Our next eating local recipe is one of my own creation! I am not a big fan of eggplant (too slimy!), so I wanted to come up with a creative way for me and T to enjoy these little gems. We recently went to an Ethiopian restaurant in Bloomington after T had been to one out east on business, and were convinced we could duplicate the dishes we had in the restaurant at home.
We started out by fermenting our own injera! It wasn’t a total disaster, but can definitely be improved upon. We discovered that we needed to make some niter kibbeh and berbere paste to make any and all Ethiopian recipes. We made a lentil dish, and a beef dish (subbing local bison for the beef) and we had a lot of niter kibbeh and berbere paste left over.
Thus spawning the idea for the eggplant! We had some leftover local pork sausage in the fridge, so not only was it superbly fresh and local, we didn’t let anything go to waste. Oh, and the green onions were from my garden!
12 baby oriental eggplants, roughly the same size, sliced symmetrically
½ pound ground pork
6 tablespoons berbere paste
4 tablespoons niter kibbeh, melted
¼ cup Greek yogurt
Thinly sliced green onions or chives for garnish
- After slicing the eggplants symmetrically, scoop out the seeded part in the globe of the eggplant. Discard scooping.
- Brush eggplant slices with niter kibbeh and place on grill to cook until lightly browned and softened. Remove from heat and set aside, tenting with foil to keep warm.
- While eggplant halves are cooking, brown ground pork with a tablespoon of niter kibbeh in a skillet.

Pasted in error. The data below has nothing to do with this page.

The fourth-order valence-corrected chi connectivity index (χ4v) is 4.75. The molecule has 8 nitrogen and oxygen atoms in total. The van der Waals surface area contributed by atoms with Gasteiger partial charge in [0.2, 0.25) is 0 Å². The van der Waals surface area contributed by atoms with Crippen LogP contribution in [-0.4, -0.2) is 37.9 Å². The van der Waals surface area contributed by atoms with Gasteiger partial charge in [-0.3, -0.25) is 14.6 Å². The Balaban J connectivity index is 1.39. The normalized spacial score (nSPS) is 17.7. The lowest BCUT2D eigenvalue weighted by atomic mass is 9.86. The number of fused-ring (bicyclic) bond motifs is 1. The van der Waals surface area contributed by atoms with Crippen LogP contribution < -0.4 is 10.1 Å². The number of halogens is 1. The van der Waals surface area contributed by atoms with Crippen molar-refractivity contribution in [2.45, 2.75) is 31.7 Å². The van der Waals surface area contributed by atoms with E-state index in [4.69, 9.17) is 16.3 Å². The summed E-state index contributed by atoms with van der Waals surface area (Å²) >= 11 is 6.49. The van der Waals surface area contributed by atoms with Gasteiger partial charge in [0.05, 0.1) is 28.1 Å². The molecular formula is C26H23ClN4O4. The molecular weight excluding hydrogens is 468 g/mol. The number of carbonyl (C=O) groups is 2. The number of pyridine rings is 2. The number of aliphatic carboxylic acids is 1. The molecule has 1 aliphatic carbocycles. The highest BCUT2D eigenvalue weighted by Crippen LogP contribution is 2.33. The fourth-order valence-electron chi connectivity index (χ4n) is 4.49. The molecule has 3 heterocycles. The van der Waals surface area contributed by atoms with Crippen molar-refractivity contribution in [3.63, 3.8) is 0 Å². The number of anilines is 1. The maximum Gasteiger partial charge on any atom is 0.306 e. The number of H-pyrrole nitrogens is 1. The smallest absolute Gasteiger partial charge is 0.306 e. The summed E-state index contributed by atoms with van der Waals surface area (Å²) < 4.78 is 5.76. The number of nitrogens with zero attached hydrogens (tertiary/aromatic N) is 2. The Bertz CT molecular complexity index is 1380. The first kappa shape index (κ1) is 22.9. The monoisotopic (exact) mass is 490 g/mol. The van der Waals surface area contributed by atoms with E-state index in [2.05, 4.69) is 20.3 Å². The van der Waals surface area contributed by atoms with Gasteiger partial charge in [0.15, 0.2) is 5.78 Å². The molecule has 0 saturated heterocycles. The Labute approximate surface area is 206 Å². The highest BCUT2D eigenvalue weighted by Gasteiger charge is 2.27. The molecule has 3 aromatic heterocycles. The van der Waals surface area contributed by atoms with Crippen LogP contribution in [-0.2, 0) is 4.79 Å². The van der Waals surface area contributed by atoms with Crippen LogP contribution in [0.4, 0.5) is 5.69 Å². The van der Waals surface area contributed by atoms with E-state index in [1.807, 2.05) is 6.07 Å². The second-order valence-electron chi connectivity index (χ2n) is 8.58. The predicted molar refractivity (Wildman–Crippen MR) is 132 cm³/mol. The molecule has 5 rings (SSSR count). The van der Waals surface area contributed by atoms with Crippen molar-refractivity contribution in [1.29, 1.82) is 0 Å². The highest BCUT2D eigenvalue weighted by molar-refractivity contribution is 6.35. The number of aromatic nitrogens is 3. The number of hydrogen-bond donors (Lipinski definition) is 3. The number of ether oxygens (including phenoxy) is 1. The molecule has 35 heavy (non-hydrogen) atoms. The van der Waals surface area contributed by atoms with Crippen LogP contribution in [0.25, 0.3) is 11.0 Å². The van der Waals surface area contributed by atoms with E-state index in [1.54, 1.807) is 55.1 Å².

- Add beriberi paste to cooked ground pork, stirring until incorporated and warmed.
- Stuff pork into spooned out eggplant and top with a dollop of Greek yogurt, a few drops of melted niter kibbeh, and a sprinkle of green onions or chives.
Niter kibbeh is an Ethiopian-spiced, clarified butter. For each pound of unsalted butter, add:
2 cloves garlic
2 teaspoons ginger root, finely chopped
½ teaspoon ground turmeric
½ teaspoon ground cardamom
1/8th teaspoon ground nutmeg
1/8th teaspoon ground fenugreek
½-inch cinnamon stick (half inch)
1 whole clove
Let butter and spices simmer very gently (do not let the butter brown or burn) for 30 minutes. When cool enough to handle, strain butter through cheesecloth until clear, meaning no spices or butter solids remain. This will remain fresh for 3 months in the refrigerator in a sealed jar.
Berbere paste is a red pepper and spice paste indigenous to Ethiopia. It requires many ingredients, but is very easy to make. For a great recipe, visit PepperFool!